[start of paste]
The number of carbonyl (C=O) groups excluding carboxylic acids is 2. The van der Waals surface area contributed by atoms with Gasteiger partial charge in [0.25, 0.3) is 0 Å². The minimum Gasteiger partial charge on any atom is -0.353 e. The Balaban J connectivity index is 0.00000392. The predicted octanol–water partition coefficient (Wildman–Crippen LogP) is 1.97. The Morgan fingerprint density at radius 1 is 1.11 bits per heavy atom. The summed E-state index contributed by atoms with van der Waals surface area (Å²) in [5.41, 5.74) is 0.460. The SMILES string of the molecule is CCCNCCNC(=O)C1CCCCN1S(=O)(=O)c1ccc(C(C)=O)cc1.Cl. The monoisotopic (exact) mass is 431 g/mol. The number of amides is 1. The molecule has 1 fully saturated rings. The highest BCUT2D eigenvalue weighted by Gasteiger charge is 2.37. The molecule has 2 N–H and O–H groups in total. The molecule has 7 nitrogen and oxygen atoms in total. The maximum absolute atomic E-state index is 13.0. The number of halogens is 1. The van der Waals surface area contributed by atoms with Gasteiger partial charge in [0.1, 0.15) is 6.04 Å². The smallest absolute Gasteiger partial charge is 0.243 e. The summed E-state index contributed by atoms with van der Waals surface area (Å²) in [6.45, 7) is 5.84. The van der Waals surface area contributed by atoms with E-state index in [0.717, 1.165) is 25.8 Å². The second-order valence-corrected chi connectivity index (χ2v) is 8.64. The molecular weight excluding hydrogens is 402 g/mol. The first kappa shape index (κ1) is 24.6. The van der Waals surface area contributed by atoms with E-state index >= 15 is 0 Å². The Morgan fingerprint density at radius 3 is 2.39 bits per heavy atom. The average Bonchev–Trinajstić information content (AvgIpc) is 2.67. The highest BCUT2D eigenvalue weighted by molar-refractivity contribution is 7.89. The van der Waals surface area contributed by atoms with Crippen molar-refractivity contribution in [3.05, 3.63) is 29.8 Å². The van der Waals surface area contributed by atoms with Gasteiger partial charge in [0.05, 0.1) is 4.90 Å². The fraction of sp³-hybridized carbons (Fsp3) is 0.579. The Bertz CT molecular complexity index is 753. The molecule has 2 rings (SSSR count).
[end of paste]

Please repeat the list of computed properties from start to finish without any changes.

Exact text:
The number of carbonyl (C=O) groups excluding carboxylic acids is 2. The van der Waals surface area contributed by atoms with Gasteiger partial charge in [0.25, 0.3) is 0 Å². The minimum Gasteiger partial charge on any atom is -0.353 e. The Balaban J connectivity index is 0.00000392. The predicted octanol–water partition coefficient (Wildman–Crippen LogP) is 1.97. The Morgan fingerprint density at radius 1 is 1.11 bits per heavy atom. The summed E-state index contributed by atoms with van der Waals surface area (Å²) in [5.41, 5.74) is 0.460. The SMILES string of the molecule is CCCNCCNC(=O)C1CCCCN1S(=O)(=O)c1ccc(C(C)=O)cc1.Cl. The monoisotopic (exact) mass is 431 g/mol. The number of amides is 1. The molecule has 1 fully saturated rings. The highest BCUT2D eigenvalue weighted by Gasteiger charge is 2.37. The molecule has 2 N–H and O–H groups in total. The molecule has 7 nitrogen and oxygen atoms in total. The maximum absolute atomic E-state index is 13.0. The number of halogens is 1. The van der Waals surface area contributed by atoms with Gasteiger partial charge in [0.1, 0.15) is 6.04 Å². The smallest absolute Gasteiger partial charge is 0.243 e. The summed E-state index contributed by atoms with van der Waals surface area (Å²) in [6.45, 7) is 5.84. The van der Waals surface area contributed by atoms with E-state index in [0.717, 1.165) is 25.8 Å². The second-order valence-corrected chi connectivity index (χ2v) is 8.64. The molecular weight excluding hydrogens is 402 g/mol. The first kappa shape index (κ1) is 24.6. The van der Waals surface area contributed by atoms with E-state index >= 15 is 0 Å². The Morgan fingerprint density at radius 3 is 2.39 bits per heavy atom. The average Bonchev–Trinajstić information content (AvgIpc) is 2.67. The highest BCUT2D eigenvalue weighted by molar-refractivity contribution is 7.89. The van der Waals surface area contributed by atoms with Crippen molar-refractivity contribution in [3.05, 3.63) is 29.8 Å². The van der Waals surface area contributed by atoms with Gasteiger partial charge in [0.05, 0.1) is 4.90 Å². The fraction of sp³-hybridized carbons (Fsp3) is 0.579. The Bertz CT molecular complexity index is 753. The molecule has 2 rings (SSSR count).